W hack! I flail at the air with a rolled-up newspaper, but only manage to slap myself on the leg. A mosquito is buzzing round the bedroom and I know that unless I defeat this irritating insect I’ll wake up covered in bites. That’s assuming I get any sleep at all with that persistent droning in my ear.

To be honest, I’m surprised to be pestered by ‘mozzies’ this late in the year, but according to Public Health England (PHE) our warmer, wetter summers are ideal for the 34 species found in Britain. 2016 has been particularly bad with a soggy June, followed by a warm July and August. PHE’s surveillance of these biting bugs involves setting mosquito traps across the country from mid-April to mid-October. If, like me, you’re bitten in the autumn, it’s most likely to be by the most common variety. If it stays still, you might notice its striped legs and scaly wings which, from a distance, look spotted.

I’d rather not get up close and personal, but the mosquito has other ideas. She (and apparently it’s always a female which feeds indoors) swoops onto my arm, latching on before I manage to swat her away. Her tastes range to most invertebrates, so pets can get bitten too – although our tabby is dozing undisturbed. With a sharp jab of her proboscis, the mosquito sucks up blood to absorb protein needed to develop her eggs, injecting saliva to prevent the blood from clotting. She’s not fussy about blood group or skin colour, but is particularly attracted to warmer bodies, so pregnant women are frequent targets. And if you run or cycle, especially at dusk, make sure you cover up. Mosquitoes love both the lactic acid and the carbon dioxide we produce during exercise.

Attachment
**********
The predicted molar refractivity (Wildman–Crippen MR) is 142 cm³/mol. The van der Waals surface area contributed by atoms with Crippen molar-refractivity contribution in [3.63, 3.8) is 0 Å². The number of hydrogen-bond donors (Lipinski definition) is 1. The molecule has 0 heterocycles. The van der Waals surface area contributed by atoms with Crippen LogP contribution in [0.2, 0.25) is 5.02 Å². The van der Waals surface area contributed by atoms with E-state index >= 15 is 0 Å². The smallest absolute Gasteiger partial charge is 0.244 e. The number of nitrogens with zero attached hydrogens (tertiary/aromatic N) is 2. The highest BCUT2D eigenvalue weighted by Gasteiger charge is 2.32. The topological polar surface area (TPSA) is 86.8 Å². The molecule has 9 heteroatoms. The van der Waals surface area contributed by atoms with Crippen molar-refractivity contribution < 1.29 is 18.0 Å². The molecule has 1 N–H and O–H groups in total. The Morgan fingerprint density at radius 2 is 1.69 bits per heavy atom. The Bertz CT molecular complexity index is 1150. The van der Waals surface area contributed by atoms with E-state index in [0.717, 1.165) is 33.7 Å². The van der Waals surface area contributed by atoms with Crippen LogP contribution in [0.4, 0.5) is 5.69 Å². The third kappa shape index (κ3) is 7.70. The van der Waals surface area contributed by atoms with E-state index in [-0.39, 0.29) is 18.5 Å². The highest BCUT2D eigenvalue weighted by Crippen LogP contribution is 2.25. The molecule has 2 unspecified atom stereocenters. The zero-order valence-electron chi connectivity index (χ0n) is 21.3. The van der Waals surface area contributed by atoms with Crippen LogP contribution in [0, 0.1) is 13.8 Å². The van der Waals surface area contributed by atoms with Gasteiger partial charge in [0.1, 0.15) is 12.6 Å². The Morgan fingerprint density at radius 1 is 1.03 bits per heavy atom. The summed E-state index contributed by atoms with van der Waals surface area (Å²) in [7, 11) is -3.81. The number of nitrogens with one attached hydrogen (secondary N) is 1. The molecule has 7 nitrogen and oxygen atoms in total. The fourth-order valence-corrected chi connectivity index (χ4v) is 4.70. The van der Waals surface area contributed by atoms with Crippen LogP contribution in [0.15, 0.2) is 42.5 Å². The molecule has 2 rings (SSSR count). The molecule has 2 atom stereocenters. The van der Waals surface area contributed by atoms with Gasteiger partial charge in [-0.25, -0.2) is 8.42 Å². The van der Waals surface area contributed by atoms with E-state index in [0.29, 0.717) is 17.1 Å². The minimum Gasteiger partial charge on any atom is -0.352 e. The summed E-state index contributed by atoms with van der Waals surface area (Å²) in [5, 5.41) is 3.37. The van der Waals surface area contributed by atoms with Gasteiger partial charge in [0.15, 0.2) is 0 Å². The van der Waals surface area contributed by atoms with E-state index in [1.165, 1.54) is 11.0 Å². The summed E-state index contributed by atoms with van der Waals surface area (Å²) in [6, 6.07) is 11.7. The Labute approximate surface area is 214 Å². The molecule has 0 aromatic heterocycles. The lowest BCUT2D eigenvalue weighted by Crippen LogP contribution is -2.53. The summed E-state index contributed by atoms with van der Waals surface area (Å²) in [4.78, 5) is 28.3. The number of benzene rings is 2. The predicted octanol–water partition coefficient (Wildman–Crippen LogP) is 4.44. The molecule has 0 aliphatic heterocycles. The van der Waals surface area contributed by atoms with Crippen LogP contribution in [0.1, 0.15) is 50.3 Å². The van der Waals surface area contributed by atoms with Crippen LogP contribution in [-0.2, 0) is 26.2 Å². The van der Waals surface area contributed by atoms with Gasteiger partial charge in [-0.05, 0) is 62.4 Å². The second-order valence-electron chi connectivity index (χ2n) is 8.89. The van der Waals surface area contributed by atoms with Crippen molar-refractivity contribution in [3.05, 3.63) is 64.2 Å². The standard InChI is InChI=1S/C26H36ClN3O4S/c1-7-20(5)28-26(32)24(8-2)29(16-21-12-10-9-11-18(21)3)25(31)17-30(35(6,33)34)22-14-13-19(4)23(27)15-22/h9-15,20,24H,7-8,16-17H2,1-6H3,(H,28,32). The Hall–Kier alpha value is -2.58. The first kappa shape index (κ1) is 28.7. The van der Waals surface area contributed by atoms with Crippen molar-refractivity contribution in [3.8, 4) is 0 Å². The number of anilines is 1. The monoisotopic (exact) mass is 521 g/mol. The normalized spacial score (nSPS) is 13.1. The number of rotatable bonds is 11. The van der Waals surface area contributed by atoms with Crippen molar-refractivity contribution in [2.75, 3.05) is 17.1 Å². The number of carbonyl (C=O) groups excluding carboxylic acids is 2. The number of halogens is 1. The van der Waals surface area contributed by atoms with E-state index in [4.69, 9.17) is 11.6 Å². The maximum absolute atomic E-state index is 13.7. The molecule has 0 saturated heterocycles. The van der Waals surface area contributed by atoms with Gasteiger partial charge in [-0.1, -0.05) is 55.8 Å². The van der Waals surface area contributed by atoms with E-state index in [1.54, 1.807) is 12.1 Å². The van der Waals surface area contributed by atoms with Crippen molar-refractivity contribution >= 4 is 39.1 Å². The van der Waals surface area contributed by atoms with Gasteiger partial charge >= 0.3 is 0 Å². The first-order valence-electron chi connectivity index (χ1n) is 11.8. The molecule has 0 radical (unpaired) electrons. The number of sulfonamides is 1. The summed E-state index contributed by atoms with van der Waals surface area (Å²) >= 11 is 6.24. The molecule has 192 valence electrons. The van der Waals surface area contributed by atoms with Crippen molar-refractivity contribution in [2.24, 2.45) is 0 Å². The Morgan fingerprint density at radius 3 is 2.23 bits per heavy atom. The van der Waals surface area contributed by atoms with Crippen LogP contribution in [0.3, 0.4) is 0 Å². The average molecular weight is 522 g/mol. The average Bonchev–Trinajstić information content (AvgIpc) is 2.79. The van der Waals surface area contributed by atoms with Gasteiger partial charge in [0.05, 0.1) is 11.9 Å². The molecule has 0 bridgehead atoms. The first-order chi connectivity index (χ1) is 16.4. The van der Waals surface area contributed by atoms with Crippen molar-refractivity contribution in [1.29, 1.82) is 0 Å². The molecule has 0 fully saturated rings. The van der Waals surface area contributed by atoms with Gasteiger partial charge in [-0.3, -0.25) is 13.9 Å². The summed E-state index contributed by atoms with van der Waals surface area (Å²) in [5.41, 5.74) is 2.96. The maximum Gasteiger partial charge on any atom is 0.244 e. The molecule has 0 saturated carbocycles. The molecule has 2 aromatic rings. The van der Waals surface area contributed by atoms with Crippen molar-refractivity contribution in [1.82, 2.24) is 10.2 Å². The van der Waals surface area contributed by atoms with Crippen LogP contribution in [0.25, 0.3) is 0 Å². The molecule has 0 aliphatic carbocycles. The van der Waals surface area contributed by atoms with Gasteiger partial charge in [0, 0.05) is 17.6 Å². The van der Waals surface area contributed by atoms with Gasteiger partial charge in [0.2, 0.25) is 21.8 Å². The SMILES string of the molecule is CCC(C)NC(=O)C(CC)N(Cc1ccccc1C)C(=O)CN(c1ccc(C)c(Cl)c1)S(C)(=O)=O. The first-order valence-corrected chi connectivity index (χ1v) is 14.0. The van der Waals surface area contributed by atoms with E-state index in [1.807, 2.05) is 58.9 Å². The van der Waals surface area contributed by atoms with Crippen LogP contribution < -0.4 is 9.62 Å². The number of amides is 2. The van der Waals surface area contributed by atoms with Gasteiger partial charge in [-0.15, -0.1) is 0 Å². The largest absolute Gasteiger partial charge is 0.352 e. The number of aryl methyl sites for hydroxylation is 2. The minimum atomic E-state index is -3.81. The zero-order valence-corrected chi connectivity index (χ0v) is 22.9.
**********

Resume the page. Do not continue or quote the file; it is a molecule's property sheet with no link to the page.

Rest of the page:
I stand in the middle of the room, weapon poised; the buzzing has stopped. Perhaps the mosquito has decided to attack another member of the family. I’m about to switch off the light, when the bug makes a kamikaze dive for my ankle. Luckily this time my aim is less clumsy and my tormentor is beaten!
It’s my own fault, of course. I should have closed the windows after dark, especially as there’s a water butt just a few metres below. In trying to conserve rainwater for the garden, I’ve unwittingly provided an ideal breeding ground for mosquitoes. Apparently a mere inch of water is enough to lay up to two hundred eggs, so the bird bath is another choice spot. In fact any area of standing water – pond, ditch, abandoned watering can or dog bowl – can provide a perfect habitat for an opportunistic mosquito. The water doesn’t even have to be stagnant, clean is fine, and a sunny location suits just as well as a shady one. So as gardeners keen to provide drinking and bathing water for birds and other wildlife, we may have to put up with a bite or two.

But is there anything we can do to minimise our attractiveness to mosquitoes, especially as it seems some individuals are more susceptible than others? Personally, I’m not keen on spraying myself with insect repellent as I’m concerned about some of the ingredients. The best defence is to cover as much skin as possible and wear unscented body lotions and deodorants, but there are all sorts of suggestions as to what might repulse a mozzie. You could rub your skin with garlic or Vaporub (smelly), or with a sheet of fabric softener (Bounce or own brand, I don’t suppose it matters). It’s rumoured that golfers in swampy Florida dangle these from their belts. Some people recommend catmint and rosemary tea; don’t drink it, but allow it to cool and spray it on. Fill your garden with marigolds and basil. Try a diet of Marmite, garlic and almonds, but whatever you do, don’t eat bananas – mosquitoes love them. Of course, for every person who swears by any of these solutions, there’s another who claims it’s useless.

Luckily for us, although the British mosquito is annoying, and its bite can be itchy or even painful, it’s unlikely to spread serious disease. Besides, unless you’re heading south for the winter, colder weather’s on the way and the mozzies will be gone for another year.